Rachelle Wafer, Student Engagement Manager at Laurel Springs, gives us a peek into her perspective on socialization from a distance.
Laughter. A peek into who “likes” whom. Blushing on webcam. Serious talk to support a student in Panama City, who has been home since February 23rd. Discussion about why a prom theme did not receive more votes. A shoutout to Skype sessions and to the student body president, whose school year reign will end without an annual in-person celebration. A riddle with a silly twist. More laughter.
As Student Engagement Manager at Laurel Springs, I know our student body is well-versed in online socialization. How would this change, I wondered, during a pandemic? It turns out…not much. The scene I conveyed above existed in an online Adobe Connect iClassroom with students from LSS, and it shifted rapidly and insightfully as over 50 students gathered on a Friday to virtually hang out together. This mood can be experienced every Friday, as our hangout group continues to grow.
Laurel Springs student athletes, performers, and international students who can’t always be online during the day, are now at home all day, every day, and they’re looking to connect. Thankfully, we were ready for them.
New Ways to Connect
“This year, I have grown as both a public speaker and as a leader,” said sophomore Student Ambassador, William Burger. The Student Ambassador program took a timely turn this school year, training over 30 Upper School students in the language of leadership—leading bravely and mindfully, and promoting inclusion. “I thoroughly enjoyed being given the opportunity to serve the Laurel Springs community,” William continued, “to encourage new students to become involved, and be a role model.”
In the coming weeks, Student Ambassadors will host a virtual Multimedia/Film Festival, Coffeehouse student performances, and are now brainstorming how to replace their in-person prom with an inviting pajama prom.
Laurel Springs Grade 11 Student Ambassador, Oliva Franse, suggested a “pop-up club” concept. “They would be drop-in clubs that you do not need to sign up for…but they’re not regular clubs because they would only have one to three meetings,” Oliva mused, “like pop-up online shops.” Olivia’s suggestion is an idea that definitely fills a current need for connection—a virtual space where students share a common passion, talent, or interest with no agenda except to connect and chat.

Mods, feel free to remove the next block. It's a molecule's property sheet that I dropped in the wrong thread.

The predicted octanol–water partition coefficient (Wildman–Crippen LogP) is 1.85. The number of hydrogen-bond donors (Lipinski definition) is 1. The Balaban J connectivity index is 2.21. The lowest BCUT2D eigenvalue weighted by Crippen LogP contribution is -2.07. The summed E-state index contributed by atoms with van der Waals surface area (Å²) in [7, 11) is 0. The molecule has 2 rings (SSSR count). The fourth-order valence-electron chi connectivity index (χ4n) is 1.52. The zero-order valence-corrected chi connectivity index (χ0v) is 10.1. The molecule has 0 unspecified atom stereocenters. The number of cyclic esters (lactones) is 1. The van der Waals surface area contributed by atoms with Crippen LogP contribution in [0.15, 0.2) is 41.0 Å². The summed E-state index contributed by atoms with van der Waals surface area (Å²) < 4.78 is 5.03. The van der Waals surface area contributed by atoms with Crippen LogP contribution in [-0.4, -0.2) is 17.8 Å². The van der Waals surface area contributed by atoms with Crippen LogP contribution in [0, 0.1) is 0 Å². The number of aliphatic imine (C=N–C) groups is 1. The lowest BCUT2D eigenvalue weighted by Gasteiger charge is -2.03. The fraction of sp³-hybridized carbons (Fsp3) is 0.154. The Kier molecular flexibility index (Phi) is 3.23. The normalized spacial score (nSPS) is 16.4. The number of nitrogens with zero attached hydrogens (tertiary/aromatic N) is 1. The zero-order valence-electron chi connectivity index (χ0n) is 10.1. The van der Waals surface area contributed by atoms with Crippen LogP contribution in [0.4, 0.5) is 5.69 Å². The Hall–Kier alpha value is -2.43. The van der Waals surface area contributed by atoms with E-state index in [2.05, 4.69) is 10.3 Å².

Experiences outside the virtual school community find Laurel Springs students growing up fast and learning the valuable lesson of letting go of what they cannot control. Senior and Student Ambassador, Sasha Wood, shared, “My grandfather is 89 years old, and I’ve been going to his window to speak to him, tell him I love him, and I miss getting my grandpa hug.” She has even decided on her future, based on the events none of us could have imagined. “Seeing people die from this has given me purpose to one day become a research scientist and possibly help discover cures for viruses like this,” Sasha reflected, “and to tell my children about the time the world stopped for Covid-19. For a brief moment, we were all sharing the same issue and trying to solve a world problem.”
Also evident currently within the LSS community is the positive outlook. Students are consistently looking on the bright side and looking at what can be done. There is not one moment of dwelling on what can’t be experienced this year—it’s replaced instead by innovative thinking that a student-centered environment promotes.
Olivia also shared, “I’ve loved being a Student Ambassador. That’s the entire reason I joined Student Government. I want to reach out to people as an ambassador and help them adjust to Laurel Springs. Because it is an adjustment, and as hard as teachers may try, they can’t help students as much as talking to a peer can. I cannot wait to be part of this program again next year, when hopefully we will have more things to do!”
Friendship at a distance—as many children and adolescents are now learning across the globe—is still friendship from the heart. That’s something Laurel Springs students have been knowing, sharing, giving, and experiencing for almost 30 years.